Maria Glenn’s story is not well known. How and where did you find her?
I was rooting around in the British Newspaper Archive, which has to be my favourite occupation, looking for stuff about the area in London where I live and came across a bizarre story about a young man who received an anonymous letter telling him that an heiress was willing to marry him if only he would only rescue her from a large house on the Clapham Road in south London, where she was being treated cruelly by her uncle. It turned out that the occupier of the house had also received an anonymous letter. It was a hoax. That set me thinking about elopement in the Georgian era – and how some people were happy to marry anyone, even a stranger, as long as they had money.
I started hunting down other elopement stories in the newspapers, thinking a collection of the more notable ones would make a good read. Many of them turned out to be horrible cases of stalking or actual abductions. In lots of them the female had very little control over what happened to her.
Maria’s story stood out because of the extent of the coverage of the trial of her alleged abductors and the number of years the dispute between the two parties went on. It was clear to me that because they told such different versions of events, one side had to be lying.
Tell us about the research you did for the book. How difficult was it to get to the facts?
I tracked down as much material in the British Newspaper Archive but I was very lucky in that a collection of letters between Maria’s uncle’s solicitor and his wife had been donated to Somerset Archives, and there were also letters about the case in the Dorset Archives.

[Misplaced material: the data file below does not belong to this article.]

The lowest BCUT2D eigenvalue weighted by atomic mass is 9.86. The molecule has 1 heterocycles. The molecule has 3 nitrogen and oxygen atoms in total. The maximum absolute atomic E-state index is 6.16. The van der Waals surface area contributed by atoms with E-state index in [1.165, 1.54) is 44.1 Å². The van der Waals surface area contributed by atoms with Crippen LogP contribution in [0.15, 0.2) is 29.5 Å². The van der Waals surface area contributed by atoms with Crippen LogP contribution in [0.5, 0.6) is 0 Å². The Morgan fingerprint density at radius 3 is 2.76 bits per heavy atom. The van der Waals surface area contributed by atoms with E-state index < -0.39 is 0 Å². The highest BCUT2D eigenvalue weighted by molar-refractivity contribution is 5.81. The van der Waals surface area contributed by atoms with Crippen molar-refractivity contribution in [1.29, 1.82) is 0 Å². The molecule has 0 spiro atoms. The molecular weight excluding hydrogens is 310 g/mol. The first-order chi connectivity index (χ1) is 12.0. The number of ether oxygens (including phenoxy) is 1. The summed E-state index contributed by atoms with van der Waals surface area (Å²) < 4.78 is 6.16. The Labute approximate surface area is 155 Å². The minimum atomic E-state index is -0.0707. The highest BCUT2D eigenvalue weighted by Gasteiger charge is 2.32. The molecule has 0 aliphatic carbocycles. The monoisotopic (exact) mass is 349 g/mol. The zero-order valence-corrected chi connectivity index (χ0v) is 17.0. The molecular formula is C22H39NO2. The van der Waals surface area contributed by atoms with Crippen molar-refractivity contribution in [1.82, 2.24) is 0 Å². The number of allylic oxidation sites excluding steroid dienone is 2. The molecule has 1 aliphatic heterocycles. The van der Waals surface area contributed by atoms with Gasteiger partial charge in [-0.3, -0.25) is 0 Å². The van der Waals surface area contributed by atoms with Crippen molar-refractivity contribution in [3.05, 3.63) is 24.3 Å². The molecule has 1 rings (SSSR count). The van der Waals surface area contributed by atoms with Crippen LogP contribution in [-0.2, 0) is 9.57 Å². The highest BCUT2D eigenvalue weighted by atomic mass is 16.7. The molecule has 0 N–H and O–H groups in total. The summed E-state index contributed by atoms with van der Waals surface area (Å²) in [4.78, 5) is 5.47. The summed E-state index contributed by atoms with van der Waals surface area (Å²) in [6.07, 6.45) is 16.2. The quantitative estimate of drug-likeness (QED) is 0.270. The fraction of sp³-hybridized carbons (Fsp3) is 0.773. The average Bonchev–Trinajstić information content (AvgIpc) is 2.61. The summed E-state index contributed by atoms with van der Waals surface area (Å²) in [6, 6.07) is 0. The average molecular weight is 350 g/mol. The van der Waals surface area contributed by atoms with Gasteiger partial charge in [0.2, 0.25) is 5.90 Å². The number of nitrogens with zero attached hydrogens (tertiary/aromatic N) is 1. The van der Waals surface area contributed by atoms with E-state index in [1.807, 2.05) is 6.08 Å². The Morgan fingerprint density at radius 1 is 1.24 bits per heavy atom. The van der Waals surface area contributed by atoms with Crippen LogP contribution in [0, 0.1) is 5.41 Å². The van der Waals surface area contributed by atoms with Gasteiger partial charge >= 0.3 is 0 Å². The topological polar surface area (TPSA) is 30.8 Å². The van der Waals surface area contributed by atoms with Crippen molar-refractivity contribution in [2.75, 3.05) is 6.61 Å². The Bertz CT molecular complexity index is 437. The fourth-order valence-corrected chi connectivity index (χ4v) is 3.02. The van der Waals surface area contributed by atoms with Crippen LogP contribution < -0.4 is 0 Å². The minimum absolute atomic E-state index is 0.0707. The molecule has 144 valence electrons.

The internet was absolutely crucial to the research. One pamphlet was only available at the Library of Congress, so I paid for it to be digitized, and it was sent to me as a PDF for a very reasonable $25.
I also had a massive stroke of luck with Ancestry through which I was able to contact Maria’s descendants who gave me copies of some family letters and a photograph.
Otherwise, it was trips to the National Archive and the British Library – I’ve always felt lucky to live in London, and this project made me even more grateful!
What qualifies you to tell Maria’s story? You say you’ve only got a rusty old history degree…
As a student, I never once handled an original source and I was made to write essays that only covered political history. Real people were entirely missing and no women featured. I don’t know how I got through it. But I always loved hearing about people’s stories so I just kept reading. In 2010 I self-published a book about the men on our local World War One memorial – and that whetted my appetite for a new project.
What style did you use to write Maria’s story?
I’ve put the narrative at the heart of it. I was very keen for it not to be a history essay. My reviewers will have to tell me if I’ve been successful. It’s fully footnoted but I have also written some imagined scenes, one to kick off each of three acts.
What would you say to others wanting to do something similar, especially those who have deferred writing for publication until later in life?
It’s never too late! I have just turned 58. Writing this kind of book is what I always wanted to do, and now I have done it. For years, I tried to write autobiographical fiction – until I realised that that was not my natural genre. But those attempts meant that I was practicing my skill.
You must have thought about your next project. What have we to look forward to?
I am deep in research into the women who were sent to the gallows in England and Wales between 1797 and 1837. Executions of women were not common, but there are some really fascinating – and utterly heart-breaking – stories there. I wanted to find out why they died, and whether their gender played a part in the decision to kill them.